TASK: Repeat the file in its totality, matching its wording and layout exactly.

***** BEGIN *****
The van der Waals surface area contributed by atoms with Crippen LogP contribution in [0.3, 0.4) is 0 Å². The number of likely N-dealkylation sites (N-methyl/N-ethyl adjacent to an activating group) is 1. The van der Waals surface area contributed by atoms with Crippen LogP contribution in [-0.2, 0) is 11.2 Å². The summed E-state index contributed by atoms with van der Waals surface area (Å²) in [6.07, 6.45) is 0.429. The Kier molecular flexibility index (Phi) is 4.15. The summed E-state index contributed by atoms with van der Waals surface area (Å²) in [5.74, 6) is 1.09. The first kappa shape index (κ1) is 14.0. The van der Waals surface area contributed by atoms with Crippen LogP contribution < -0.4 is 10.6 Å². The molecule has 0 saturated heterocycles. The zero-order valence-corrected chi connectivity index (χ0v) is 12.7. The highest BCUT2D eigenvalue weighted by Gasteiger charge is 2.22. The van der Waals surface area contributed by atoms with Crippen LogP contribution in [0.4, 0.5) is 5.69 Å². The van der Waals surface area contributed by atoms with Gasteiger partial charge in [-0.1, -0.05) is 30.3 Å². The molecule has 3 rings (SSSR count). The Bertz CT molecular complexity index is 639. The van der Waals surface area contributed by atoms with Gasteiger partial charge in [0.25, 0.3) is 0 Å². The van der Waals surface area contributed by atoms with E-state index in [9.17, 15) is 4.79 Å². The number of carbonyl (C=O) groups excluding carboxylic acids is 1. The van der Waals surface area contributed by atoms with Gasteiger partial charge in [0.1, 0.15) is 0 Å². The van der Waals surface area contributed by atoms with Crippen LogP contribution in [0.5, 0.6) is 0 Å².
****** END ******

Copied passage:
The van der Waals surface area contributed by atoms with Crippen LogP contribution in [0.3, 0.4) is 0 Å². The number of likely N-dealkylation sites (N-methyl/N-ethyl adjacent to an activating group) is 1. The van der Waals surface area contributed by atoms with Crippen LogP contribution in [-0.2, 0) is 11.2 Å². The summed E-state index contributed by atoms with van der Waals surface area (Å²) in [6.07, 6.45) is 0.429. The Kier molecular flexibility index (Phi) is 4.15. The summed E-state index contributed by atoms with van der Waals surface area (Å²) in [5.74, 6) is 1.09. The first kappa shape index (κ1) is 14.0. The van der Waals surface area contributed by atoms with Crippen LogP contribution < -0.4 is 10.6 Å². The molecule has 0 saturated heterocycles. The zero-order valence-corrected chi connectivity index (χ0v) is 12.7. The highest BCUT2D eigenvalue weighted by Gasteiger charge is 2.22. The van der Waals surface area contributed by atoms with Crippen LogP contribution in [0.4, 0.5) is 5.69 Å². The van der Waals surface area contributed by atoms with Gasteiger partial charge in [-0.1, -0.05) is 30.3 Å². The molecule has 3 rings (SSSR count). The Bertz CT molecular complexity index is 639. The van der Waals surface area contributed by atoms with Gasteiger partial charge in [0.25, 0.3) is 0 Å². The van der Waals surface area contributed by atoms with E-state index in [9.17, 15) is 4.79 Å². The number of carbonyl (C=O) groups excluding carboxylic acids is 1. The van der Waals surface area contributed by atoms with Gasteiger partial charge in [0.1, 0.15) is 0 Å². The van der Waals surface area contributed by atoms with Crippen LogP contribution in [0.5, 0.6) is 0 Å².